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Is Your Dividend Income Riskier Than Expected?

 June 22, 2011 10:26 AM
 


I try to maintain a conservative portfolio of dividend growth stocks, where I maintain proper asset allocation, position sizing and have exposure to asset classes and markets outside of the US. You could see my portfolio here.

Since my investments are spread out in several brokerages, it makes sense to keep track of them in one place using spreadsheet software. This makes it easy to compare the overall position size of each stock that I own in relation to my total portfolio overall. In an ideal world, In a dividend portfolio consisting of 40 stocks, one would expect to have a 2.50% allocation to each one of them. In reality however, building a dividend portfolio takes time. The companies which might have been great buys in 2008, might not fit in my entry criteria today. Since I only sell after a dividend cut, I hold on to companies which are overvalued today but either keep or increase their distributions. As a result the allocation to these companies decreases over time, since I constantly add new money to the accounts and reinvest dividends selectively.

As a result, of all the 40 or so stocks I own, almost half of them have a below average weight in my total portfolio. These stocks account for 24% of my portfolio value and 18% of my total dividend income. One quarter of all the stocks I own have an allocation of one percent or less in each company. These stocks account for 6% of my portfolio value but only for 4.5% of the income.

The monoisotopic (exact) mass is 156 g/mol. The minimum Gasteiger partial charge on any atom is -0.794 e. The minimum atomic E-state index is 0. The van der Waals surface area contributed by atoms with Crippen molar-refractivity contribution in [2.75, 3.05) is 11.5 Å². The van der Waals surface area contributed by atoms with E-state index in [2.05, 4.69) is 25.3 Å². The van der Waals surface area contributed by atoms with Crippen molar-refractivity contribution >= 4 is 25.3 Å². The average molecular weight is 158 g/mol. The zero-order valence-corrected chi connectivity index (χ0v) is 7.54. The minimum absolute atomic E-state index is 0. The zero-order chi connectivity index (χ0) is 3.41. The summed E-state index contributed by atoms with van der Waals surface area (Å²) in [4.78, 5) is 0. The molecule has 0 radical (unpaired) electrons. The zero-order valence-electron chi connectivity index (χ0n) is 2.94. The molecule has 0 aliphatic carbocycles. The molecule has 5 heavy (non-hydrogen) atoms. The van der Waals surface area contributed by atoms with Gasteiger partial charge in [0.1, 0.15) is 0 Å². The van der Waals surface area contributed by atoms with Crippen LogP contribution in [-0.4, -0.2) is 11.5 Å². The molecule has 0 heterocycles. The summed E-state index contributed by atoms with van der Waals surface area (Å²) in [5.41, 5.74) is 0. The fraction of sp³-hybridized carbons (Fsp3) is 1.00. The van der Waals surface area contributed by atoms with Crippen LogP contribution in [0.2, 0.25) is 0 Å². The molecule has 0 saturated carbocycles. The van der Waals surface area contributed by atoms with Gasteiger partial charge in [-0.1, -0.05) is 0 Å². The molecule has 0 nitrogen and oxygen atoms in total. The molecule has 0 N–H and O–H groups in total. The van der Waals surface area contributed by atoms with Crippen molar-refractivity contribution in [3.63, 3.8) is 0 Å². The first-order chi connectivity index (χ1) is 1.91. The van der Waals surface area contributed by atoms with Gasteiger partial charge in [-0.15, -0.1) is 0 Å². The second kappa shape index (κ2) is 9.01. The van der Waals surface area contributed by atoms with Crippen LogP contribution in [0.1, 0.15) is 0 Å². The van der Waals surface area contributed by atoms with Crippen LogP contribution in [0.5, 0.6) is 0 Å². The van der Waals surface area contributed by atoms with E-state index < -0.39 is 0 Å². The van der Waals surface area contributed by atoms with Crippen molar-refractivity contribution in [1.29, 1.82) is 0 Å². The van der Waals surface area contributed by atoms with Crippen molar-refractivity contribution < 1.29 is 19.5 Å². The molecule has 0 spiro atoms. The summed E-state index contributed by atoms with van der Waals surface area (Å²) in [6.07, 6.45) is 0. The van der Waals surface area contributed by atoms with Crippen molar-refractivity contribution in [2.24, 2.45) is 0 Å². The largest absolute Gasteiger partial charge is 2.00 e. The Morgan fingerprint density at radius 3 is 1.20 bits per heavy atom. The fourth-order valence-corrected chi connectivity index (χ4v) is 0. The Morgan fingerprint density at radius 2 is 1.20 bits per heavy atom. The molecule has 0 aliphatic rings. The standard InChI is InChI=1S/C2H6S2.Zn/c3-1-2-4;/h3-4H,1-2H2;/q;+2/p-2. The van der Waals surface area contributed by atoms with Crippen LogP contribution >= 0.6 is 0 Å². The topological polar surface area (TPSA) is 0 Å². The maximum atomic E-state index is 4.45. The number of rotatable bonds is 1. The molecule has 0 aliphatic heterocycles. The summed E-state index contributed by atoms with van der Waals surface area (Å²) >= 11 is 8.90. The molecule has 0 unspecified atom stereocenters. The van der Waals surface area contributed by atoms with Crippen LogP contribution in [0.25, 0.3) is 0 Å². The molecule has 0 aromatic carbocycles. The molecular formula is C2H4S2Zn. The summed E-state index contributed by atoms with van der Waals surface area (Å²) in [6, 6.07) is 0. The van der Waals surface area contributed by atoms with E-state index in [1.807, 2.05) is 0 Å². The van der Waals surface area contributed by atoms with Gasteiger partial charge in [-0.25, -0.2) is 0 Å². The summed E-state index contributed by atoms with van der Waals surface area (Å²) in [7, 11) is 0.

This means that almost half of the names in my portfolio account for 76% of the total portfolio value and 82% of the total dividend income I generate per year.

I was particularly worried when I noted that three stocks were responsible for generating 21.50 % of my total dividend income. These three stocks had a total weighting of 12.50% in my portfolio. These are three high yield dividend stocks which so far have rewarded me with generous distributions coupled with decent increases along the way. The companies include:

Kinder Morgan Energy Partners, L.P. (KMP) owns and manages energy transportation and storage assets. 10 year dividend growth rate: 10.90% Yield: 6.40% 

Enbridge Energy Partners, L.P. (EEP) owns and operates crude oil and liquid petroleum transportation and storage assets, as well as natural gas gathering, treating, processing, transmission, and marketing assets in the United States. Yield: 6.90%

Universal Health Realty Income Trust (UHT) operates as a real estate investment trust (REIT) in the United States. 10 year dividend growth rate: 2.80% Yield: 6.10%

As a result of this analysis, I would probably stop adding money to these positions until my dividend income and stock weights decrease to more manageable levels. On a side note, my investments in Kinder Morgan and Enbridge Energy Partners are primarily in the form of i-shares such as KMR and EEQ. As a result I receive distributions in the form of fractional units, which does not trigger a taxable event. If I were to sell those fractional units however, I would be generating a short-term capital gain.

Two stocks which have a lower weight in my portfolio than average include Air Products and Chemicals and Wal-Mart Stores.

Air Products and Chemicals, Inc. (APD) provides atmospheric gases, process and specialty gases, performance materials, equipment, and services worldwide. 10 year dividend growth rate: 10% Yield: 2.60%

Wal-Mart Stores, Inc. (WMT) operates retail stores in various formats worldwide. 10 year dividend growth rate: 17.80% Yield: 2.80% 

I would look forward to increase my positions to these stocks more aggressively over the next few months given their strong fundamentals as well.

Full Disclosure: Long all shares listed above
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